Showing posts with label Meet Me In St. Louis. Show all posts
Showing posts with label Meet Me In St. Louis. Show all posts

Thursday, December 24, 2009

Golden Days Of Yore

Music critics have observed, correctly I think, that the most successful pop songs have always been sentimental. For an illustration of this insight, one need look no further than the Beatles. As Simon Frith observed (“Towards An Aesthetic of Popular Music”):

Twentieth-century popular music has, on the whole, been a nostalgic form. The Beatles, for example, made nostalgic music from the start, which is why they were so popular. Even on hearing a Beatles song for the first time there was a sense of the memories to come, a feeling that this could not last but that it was surely going to be pleasant to remember.

I thought of Frith’s insight while running a few last minute errands on this Christmas Eve, during which a local radio station played Frank Sinatra’s rendition of “Have Yourself A Merry Little Christmas.” Like many of the Christmas songs that are now standards, “Have Yourself A Merry Little Christmas” dates from the World War II years, first sung not by Sinatra but by Judy Garland in the musical Meet Me In St. Louis (1944), in which she sings the song to her little sister, played by child actress Margaret O’Brien (see it here), during a scene set on—what else?—Christmas Eve. Although filmed during the war, in 1944, Meet Me In St. Louis is set in a nostalgic and sentimentalized past, late in 1903 just a few months prior to the opening of the Saint Louis World’s Fair—more properly the Louisiana Purchase Exposition—in April 1904. The title of the film is an allusion to a popular song recorded in 1904 in order to popularize the Saint Louis World’s Fair, “Meet Me in St. Louis, Louis,” or, in its truncated form, simply “Meet Me in St. Louis.” Although the Exposition was dedicated to scientific progress—mathematician Henri Poincaré gave a lecture at the Exposition, and various “primitive” cultures were on exhibition in order to emphasize the virtues of industrial civilization—40 years later the Exposition was used as an illustration a simpler, and better, America. Such is the strange distortion of history characteristic of the sentimental impulse.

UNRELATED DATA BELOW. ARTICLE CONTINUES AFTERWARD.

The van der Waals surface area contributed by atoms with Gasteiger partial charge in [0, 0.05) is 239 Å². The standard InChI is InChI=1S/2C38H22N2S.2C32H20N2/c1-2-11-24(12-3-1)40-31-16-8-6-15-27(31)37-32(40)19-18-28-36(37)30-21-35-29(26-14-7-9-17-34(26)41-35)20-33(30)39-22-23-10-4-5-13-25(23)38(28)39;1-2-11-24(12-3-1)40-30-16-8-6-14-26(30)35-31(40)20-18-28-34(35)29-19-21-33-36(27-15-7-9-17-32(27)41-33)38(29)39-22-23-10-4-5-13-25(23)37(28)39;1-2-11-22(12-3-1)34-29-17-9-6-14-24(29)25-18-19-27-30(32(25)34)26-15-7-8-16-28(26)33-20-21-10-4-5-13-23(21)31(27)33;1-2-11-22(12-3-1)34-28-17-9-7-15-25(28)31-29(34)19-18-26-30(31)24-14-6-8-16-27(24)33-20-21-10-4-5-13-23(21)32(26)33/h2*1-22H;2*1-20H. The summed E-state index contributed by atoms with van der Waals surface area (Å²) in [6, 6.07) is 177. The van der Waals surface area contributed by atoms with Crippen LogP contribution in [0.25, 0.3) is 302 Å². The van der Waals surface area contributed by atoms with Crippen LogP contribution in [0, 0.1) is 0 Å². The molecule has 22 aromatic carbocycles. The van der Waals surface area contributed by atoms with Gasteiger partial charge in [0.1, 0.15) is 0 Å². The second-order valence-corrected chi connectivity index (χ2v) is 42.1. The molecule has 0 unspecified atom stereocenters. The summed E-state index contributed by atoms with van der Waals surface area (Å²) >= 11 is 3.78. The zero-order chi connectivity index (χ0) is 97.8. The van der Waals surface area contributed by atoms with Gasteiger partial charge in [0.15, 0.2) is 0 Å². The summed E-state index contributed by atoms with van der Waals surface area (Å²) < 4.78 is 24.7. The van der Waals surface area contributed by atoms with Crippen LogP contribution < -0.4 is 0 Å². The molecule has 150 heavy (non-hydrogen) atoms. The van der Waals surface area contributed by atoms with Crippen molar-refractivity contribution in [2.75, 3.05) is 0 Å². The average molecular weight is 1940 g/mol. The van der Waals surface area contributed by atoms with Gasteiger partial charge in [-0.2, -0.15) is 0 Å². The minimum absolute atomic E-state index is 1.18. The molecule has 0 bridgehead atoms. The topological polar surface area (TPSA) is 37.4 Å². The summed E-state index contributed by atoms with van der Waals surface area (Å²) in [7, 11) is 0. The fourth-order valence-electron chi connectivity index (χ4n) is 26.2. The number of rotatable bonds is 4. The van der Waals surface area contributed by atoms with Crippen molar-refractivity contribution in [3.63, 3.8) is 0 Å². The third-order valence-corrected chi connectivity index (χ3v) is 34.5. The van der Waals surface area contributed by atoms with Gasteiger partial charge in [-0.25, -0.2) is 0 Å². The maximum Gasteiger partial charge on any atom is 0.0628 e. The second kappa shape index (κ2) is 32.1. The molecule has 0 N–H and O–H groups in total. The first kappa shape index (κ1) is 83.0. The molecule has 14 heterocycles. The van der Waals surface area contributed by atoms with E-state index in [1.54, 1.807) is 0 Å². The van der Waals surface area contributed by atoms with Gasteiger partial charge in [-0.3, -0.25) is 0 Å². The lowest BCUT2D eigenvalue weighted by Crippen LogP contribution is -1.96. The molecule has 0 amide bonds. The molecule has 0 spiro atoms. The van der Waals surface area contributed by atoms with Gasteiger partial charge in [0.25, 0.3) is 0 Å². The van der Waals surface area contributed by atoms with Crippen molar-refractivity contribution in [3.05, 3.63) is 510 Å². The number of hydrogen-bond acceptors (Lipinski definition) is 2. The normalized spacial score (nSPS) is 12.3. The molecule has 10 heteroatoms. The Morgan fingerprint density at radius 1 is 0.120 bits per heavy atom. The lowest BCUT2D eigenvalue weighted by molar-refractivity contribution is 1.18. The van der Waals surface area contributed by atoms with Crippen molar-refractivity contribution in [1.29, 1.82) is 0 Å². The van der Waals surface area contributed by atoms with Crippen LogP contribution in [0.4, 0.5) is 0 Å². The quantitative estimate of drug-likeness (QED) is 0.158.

Perhaps given the long delays and difficulty of air travel this holiday season, pre-9/11/01 America, although not a decade past, is now considered nostalgic. No doubt it shall be someday.

Once again as in olden days, happy golden days of yore,
Faithful friends who were near to us, will be near to us once more
Someday soon we all will be together, if the Fates allow,
Until then we’ll have to muddle through somehow
So have yourself a merry little Christmas now